United States – Perovskite materials have the potential to play a key role in a renewable hydrogen production process, according to a study by scientists at the National Renewable Energy Laboratory (NREL).
Hydrogen has emerged as a key carrier for storing energy generated by renewable resources, as well as a replacement for fossil fuels in transportation, ammonia production, and other industrial applications. The ability to meet the Department of Energy’s Hydrogen Energy Earthshot—a recently announced goal to reduce the cost of clean hydrogen by 80% to $1 per kilogram in a decade—is critical to the successful use of hydrogen as a fuel.
The NREL researchers looked into a new water-splitting technology called solar thermochemical hydrogen (STCH), which has the potential to be more energy efficient than the traditional electrolysis method. To split water into hydrogen and oxygen, electrolysis requires electricity. STCH is based on a two-step chemical process in which metal oxides are heated to over 1,400°C and then re-oxidized with steam at lower temperatures to produce hydrogen.
The paper supports the Department of Energy’s HydroGEN program by looking at system-level design and techno-economic analysis for integrating possible materials into a solar-fuel platform and complementing ongoing materials discovery research. Machine learning, defect calculations, and experimental work were used in the HydroGEN program to develop new perovskite materials. The researchers must find perovskites that can withstand the high temperatures while still meeting performance goals.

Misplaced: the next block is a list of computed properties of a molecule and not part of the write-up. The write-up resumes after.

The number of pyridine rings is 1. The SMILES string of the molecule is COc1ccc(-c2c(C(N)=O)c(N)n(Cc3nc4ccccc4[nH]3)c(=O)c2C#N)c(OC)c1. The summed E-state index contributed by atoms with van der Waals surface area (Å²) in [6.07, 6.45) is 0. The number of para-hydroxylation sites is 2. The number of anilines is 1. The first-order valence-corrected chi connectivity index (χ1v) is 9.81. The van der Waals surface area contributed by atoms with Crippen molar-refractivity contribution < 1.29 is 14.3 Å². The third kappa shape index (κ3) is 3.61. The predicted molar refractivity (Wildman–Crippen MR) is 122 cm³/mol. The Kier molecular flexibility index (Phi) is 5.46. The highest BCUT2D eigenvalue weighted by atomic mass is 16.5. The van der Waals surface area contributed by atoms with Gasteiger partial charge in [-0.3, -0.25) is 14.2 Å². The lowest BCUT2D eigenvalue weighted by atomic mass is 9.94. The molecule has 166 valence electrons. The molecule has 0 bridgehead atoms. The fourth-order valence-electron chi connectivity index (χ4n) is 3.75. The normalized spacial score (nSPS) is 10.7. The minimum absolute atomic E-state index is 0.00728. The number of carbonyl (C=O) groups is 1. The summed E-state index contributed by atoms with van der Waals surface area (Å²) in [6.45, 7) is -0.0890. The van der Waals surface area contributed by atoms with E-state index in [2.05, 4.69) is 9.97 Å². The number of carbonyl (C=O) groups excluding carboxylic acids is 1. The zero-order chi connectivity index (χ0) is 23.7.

This paper is part of a series of techno-economic studies on hydrogen production pathways, each with its own set of benefits and drawbacks. Commercial electrolysis, for example, is available, and the electricity required can be obtained from photovoltaics (PV). However, the PV cells used only capture a portion of the solar spectrum. The entire spectrum is used by STCH. STCH is able to create the chemical reaction thanks to concentrated solar thermal power.
The scientists noted that active research into the best materials for the STCH process is critical to the success of this method for hydrogen production. The Hydrogen and Fuel Cell Technologies Office of the Department of Energy is funding this study.